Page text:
Impact organization by making difference

Maj. Eric Axelbank
435th Materiel Maintenance Squadron commander

***image1***Ask yourself at the end of the day if you’ve made a difference. Have I made an impact on my organization? Do I know what the goals and priorities are two levels up my chain of command? Do my subordinates understand how important they are to the squadron, group and wing missions? Am I a strong link and a valued member of the team? Or am I relegated to being a part of the minority-naysayer population that complains about almost everything?

There are those who criticize and complain, expressing myopic views, while switching from AFN channel 7 to the AFN sports channel and back-and-forth from their easy chairs. Sound familiar? Consider taking a moment to understand the broader perspective and when you’re ready, venture down the road less traveled.
Get out from behind your desk. Be a part of the sport and don’t just be a spectator while others change the world around you. Some know whose speech I’m alluding to. The best words recorded on the topic of leadership and doing the right thing are from President Theodore Roosevelt in a speech he gave in Paris, France, April 23, 1910. The following is an excerpt from “To the Man in the Arena:”

“It is not the critic who counts; not the man who points out how the strong man stumbles, or where the doer of deeds could have done them better. The credit belongs to the man who is actually in the arena, whose face is marred by dust and sweat and blood; who strives valiantly; who errs, who comes up short again and again, because there is no effort without error and shortcoming … who at the best knows in the end the triumph of high achievement, and who at the worst, if he fails, at least fails while daring greatly, so that his place shall never be with those cold and timid souls who neither know victory nor defeat.”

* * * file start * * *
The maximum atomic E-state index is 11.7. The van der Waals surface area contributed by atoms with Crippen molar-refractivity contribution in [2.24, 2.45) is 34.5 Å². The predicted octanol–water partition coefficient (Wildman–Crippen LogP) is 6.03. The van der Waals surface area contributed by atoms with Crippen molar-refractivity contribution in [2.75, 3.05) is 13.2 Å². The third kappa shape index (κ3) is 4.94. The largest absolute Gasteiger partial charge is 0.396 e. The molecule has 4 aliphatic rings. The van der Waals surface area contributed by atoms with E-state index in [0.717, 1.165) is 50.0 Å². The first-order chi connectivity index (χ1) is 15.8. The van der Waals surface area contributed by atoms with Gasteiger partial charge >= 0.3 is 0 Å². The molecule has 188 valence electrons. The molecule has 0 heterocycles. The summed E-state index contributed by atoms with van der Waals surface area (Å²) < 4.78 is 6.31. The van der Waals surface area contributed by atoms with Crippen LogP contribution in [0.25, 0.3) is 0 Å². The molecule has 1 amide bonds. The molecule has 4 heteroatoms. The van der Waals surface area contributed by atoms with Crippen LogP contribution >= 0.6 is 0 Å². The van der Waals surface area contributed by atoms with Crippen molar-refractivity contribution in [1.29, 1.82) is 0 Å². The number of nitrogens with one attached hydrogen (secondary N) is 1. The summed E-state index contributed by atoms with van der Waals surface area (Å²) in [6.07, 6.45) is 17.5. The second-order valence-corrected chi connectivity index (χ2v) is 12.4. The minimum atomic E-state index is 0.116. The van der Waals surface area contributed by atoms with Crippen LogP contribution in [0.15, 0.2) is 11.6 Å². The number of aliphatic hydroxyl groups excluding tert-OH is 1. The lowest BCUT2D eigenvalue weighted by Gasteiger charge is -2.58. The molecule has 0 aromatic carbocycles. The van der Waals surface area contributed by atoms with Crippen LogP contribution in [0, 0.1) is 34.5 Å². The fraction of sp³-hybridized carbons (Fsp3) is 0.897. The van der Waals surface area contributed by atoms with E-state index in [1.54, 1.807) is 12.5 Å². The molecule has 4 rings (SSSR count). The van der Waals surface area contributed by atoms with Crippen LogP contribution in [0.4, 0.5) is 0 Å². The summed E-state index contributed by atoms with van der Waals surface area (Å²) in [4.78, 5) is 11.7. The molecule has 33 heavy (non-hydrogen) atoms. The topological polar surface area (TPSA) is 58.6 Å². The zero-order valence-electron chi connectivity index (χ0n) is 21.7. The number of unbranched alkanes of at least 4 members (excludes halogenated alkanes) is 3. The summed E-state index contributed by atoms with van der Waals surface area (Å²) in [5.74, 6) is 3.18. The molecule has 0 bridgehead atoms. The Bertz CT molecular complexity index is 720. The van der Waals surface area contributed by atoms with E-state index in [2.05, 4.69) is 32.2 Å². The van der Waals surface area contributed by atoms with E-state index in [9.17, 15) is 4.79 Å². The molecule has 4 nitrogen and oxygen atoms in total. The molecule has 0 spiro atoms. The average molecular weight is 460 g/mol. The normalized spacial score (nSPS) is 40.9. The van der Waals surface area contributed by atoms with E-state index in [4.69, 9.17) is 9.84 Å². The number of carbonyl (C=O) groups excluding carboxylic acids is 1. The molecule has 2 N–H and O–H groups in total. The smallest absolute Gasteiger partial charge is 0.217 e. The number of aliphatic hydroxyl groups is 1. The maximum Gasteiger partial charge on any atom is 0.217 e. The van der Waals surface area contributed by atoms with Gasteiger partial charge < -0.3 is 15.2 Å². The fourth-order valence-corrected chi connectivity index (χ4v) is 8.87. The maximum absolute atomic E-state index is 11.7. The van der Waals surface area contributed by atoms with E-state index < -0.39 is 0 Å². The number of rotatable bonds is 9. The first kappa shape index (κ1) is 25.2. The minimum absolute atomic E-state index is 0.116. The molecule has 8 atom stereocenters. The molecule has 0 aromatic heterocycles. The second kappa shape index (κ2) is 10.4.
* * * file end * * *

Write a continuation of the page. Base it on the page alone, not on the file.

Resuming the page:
Can you picture this great leader? He battled against those with mightier weapons. He persevered through seemingly impossible obstructions. He found a way to accomplish a task when others said it couldn’t be done. Look around you. We have many Airmen who personify these characteristics in our Air Force today.

I recently had an Airman tell me her expectations of her troops were too high and that she may not be able to accurately gauge the performance of one particular wayward Airman. I had to reassure her that raising the bar to a level equal with her high expectations was exactly what she should be doing. There will always be those who are intimidated by her levels of enthusiasm, initiative and work ethic, but those antagonistic peers do not matter. They’re merely existing and consuming valuable oxygen while 10 percent of the Airmen solve 90 percent of our issues.

Where do you fit in? Are you a spectator criticizing the actions, decisions and vision of others, or are you inside the arena as an active and engaged Airman in the process of finding creative and dynamic solutions to our problems?